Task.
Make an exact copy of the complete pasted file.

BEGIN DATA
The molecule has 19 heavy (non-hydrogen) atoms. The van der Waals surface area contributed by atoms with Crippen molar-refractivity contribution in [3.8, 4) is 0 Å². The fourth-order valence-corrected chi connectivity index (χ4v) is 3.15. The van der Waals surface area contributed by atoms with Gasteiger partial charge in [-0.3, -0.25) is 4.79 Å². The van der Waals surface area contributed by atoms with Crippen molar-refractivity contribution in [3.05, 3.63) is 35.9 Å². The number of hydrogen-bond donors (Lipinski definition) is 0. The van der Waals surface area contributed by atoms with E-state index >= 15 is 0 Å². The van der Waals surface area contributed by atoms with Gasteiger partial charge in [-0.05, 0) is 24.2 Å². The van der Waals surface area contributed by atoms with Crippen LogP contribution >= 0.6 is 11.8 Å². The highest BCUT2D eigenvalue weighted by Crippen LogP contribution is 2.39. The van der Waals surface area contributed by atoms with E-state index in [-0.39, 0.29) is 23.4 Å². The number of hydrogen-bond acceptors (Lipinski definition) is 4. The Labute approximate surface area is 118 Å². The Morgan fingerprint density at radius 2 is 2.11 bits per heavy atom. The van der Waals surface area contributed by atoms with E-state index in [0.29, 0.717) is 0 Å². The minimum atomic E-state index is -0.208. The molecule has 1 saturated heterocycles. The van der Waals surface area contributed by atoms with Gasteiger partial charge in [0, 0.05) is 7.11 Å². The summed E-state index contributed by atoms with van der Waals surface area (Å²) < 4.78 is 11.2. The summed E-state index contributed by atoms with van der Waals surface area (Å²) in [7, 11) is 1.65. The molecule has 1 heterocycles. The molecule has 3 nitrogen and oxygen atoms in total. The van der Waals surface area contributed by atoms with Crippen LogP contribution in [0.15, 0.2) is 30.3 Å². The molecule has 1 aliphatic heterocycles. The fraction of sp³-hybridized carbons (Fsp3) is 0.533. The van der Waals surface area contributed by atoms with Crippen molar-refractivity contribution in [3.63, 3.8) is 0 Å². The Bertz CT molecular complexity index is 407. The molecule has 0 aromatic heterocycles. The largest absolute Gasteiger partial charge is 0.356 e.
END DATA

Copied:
The molecule has 19 heavy (non-hydrogen) atoms. The van der Waals surface area contributed by atoms with Crippen molar-refractivity contribution in [3.8, 4) is 0 Å². The fourth-order valence-corrected chi connectivity index (χ4v) is 3.15. The van der Waals surface area contributed by atoms with Gasteiger partial charge in [-0.3, -0.25) is 4.79 Å². The van der Waals surface area contributed by atoms with Crippen molar-refractivity contribution in [3.05, 3.63) is 35.9 Å². The number of hydrogen-bond donors (Lipinski definition) is 0. The van der Waals surface area contributed by atoms with E-state index >= 15 is 0 Å². The van der Waals surface area contributed by atoms with Gasteiger partial charge in [-0.05, 0) is 24.2 Å². The van der Waals surface area contributed by atoms with Crippen LogP contribution >= 0.6 is 11.8 Å². The highest BCUT2D eigenvalue weighted by Crippen LogP contribution is 2.39. The van der Waals surface area contributed by atoms with E-state index in [-0.39, 0.29) is 23.4 Å². The number of hydrogen-bond acceptors (Lipinski definition) is 4. The Labute approximate surface area is 118 Å². The Morgan fingerprint density at radius 2 is 2.11 bits per heavy atom. The van der Waals surface area contributed by atoms with E-state index in [0.29, 0.717) is 0 Å². The minimum atomic E-state index is -0.208. The molecule has 1 saturated heterocycles. The van der Waals surface area contributed by atoms with Gasteiger partial charge in [0, 0.05) is 7.11 Å². The summed E-state index contributed by atoms with van der Waals surface area (Å²) < 4.78 is 11.2. The summed E-state index contributed by atoms with van der Waals surface area (Å²) in [7, 11) is 1.65. The molecule has 1 heterocycles. The molecule has 3 nitrogen and oxygen atoms in total. The van der Waals surface area contributed by atoms with Crippen LogP contribution in [0.15, 0.2) is 30.3 Å². The molecule has 1 aliphatic heterocycles. The fraction of sp³-hybridized carbons (Fsp3) is 0.533. The van der Waals surface area contributed by atoms with Crippen molar-refractivity contribution in [3.63, 3.8) is 0 Å². The Bertz CT molecular complexity index is 407. The molecule has 0 aromatic heterocycles. The largest absolute Gasteiger partial charge is 0.356 e.